VIRGINIA BEACH, Va. - Members of the Virginia Beach School Board voted Tuesday night to pass a motion approving policies for transgender students for the new school year.
The motion passed 7-3. There was one non-vote since one school board member wasn't present at the meeting.
Tuesday night, Kai LaFlamme was one of many speaking before school board members.
“As a transgender student, there’s dysphoria. There’s mental health issues,” LaFlamme said. “As a transgender male, I feel like a creep going into the women’s restroom because I’m not a woman.
“Me, myself, I’m lucky enough to have a very supportive family, but I have friends who will go home afraid of their parents,” LaFlamme added.
Virginia Beach City Public Schools (VBCPS) school board members are expected to vote on policies required to be in place in school districts across the Commonwealth by the 2021-2022 school year.
Last year, state lawmakers passed a law requiring local school boards to adopt policies on the treatment of transgender students consistent or more comprehensive than models developed by the Virginia Department of Education (VDOE).
“This issue is fundamentally about the autonomy of students, and their right to safety, recognition and support in their schools,” transgender student advocate Gavin Grimm said.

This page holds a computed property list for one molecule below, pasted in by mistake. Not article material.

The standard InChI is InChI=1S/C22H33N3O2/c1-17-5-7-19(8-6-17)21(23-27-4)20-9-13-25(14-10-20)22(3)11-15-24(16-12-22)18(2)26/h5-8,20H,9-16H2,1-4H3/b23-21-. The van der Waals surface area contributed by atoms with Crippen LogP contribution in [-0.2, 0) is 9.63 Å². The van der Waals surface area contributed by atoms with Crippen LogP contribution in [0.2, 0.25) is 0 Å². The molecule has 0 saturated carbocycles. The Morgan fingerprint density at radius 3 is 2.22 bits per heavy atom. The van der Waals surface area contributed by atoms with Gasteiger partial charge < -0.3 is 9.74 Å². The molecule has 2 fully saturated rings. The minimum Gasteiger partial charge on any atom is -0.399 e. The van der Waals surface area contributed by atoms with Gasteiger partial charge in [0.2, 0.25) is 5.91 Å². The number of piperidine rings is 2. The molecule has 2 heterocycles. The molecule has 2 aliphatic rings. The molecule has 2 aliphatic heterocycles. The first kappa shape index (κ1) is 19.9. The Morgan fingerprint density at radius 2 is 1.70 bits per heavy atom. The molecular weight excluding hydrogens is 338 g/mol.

It’s been a highly debated topic across Hampton Roads for weeks. Tuesday, students, advocates and families who are both for and against the policies continued to make their voices heard.
“You have the power to create safe environments for these kids,” Virginia Beach parent Jessica Miley said.
"As a Christian, I condemn any discrimination or hurtful act towards anyone that is confused about their sex,” Virginia Beach grandparent Thomas Conant said. “But, I would not lie to them and tell them how they feel defines their identity."
“Our schools are confusing kids,” Virginia Beach parent Annie Palumbo said during Tuesday’s meeting.
Palumbo, along with dozens of others, rallied before Tuesday night’s meeting outside. She said they're not against transgender people, but said they stand up for parental consent and rights.
“It is not up to the teachers or the school system to teach our kids what their gender is,” Palumbo told News 3.
Meanwhile, others like Hampton Roads teacher Amber Bowmer believe the transgender policies are vital.
“It is so much more than just the bathroom policy,” Bowmer told News 3. “Just because we don’t like change doesn’t mean that it is bad.”